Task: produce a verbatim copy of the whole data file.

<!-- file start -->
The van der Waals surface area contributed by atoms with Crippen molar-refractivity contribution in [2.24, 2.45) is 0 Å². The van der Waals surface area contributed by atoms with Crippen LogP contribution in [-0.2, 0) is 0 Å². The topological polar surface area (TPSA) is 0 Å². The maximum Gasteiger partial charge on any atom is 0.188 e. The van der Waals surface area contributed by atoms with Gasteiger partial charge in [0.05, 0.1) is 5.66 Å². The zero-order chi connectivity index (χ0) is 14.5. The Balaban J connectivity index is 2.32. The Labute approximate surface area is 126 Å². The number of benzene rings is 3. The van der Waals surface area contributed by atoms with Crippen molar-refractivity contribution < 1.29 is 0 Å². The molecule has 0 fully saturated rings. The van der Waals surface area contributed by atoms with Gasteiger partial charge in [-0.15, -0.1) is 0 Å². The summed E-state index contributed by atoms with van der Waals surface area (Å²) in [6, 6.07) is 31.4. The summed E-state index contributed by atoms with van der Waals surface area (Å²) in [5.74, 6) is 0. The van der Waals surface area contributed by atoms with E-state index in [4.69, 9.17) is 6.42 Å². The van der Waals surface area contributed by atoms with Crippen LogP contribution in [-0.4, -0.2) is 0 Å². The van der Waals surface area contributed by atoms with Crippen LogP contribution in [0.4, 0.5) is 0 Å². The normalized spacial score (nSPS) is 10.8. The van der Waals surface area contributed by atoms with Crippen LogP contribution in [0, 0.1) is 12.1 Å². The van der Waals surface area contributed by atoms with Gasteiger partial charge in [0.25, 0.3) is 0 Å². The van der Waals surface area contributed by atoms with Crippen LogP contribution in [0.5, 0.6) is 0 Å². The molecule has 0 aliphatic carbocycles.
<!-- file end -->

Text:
The van der Waals surface area contributed by atoms with Crippen molar-refractivity contribution in [2.24, 2.45) is 0 Å². The van der Waals surface area contributed by atoms with Crippen LogP contribution in [-0.2, 0) is 0 Å². The topological polar surface area (TPSA) is 0 Å². The maximum Gasteiger partial charge on any atom is 0.188 e. The van der Waals surface area contributed by atoms with Gasteiger partial charge in [0.05, 0.1) is 5.66 Å². The zero-order chi connectivity index (χ0) is 14.5. The Balaban J connectivity index is 2.32. The Labute approximate surface area is 126 Å². The number of benzene rings is 3. The van der Waals surface area contributed by atoms with Crippen molar-refractivity contribution < 1.29 is 0 Å². The molecule has 0 fully saturated rings. The van der Waals surface area contributed by atoms with Gasteiger partial charge in [-0.15, -0.1) is 0 Å². The summed E-state index contributed by atoms with van der Waals surface area (Å²) in [6, 6.07) is 31.4. The summed E-state index contributed by atoms with van der Waals surface area (Å²) in [5.74, 6) is 0. The van der Waals surface area contributed by atoms with E-state index in [4.69, 9.17) is 6.42 Å². The van der Waals surface area contributed by atoms with Crippen LogP contribution in [-0.4, -0.2) is 0 Å². The van der Waals surface area contributed by atoms with Crippen LogP contribution in [0.4, 0.5) is 0 Å². The normalized spacial score (nSPS) is 10.8. The van der Waals surface area contributed by atoms with Crippen LogP contribution in [0, 0.1) is 12.1 Å². The van der Waals surface area contributed by atoms with Gasteiger partial charge in [0.25, 0.3) is 0 Å². The van der Waals surface area contributed by atoms with Crippen LogP contribution in [0.5, 0.6) is 0 Å². The molecule has 0 aliphatic carbocycles.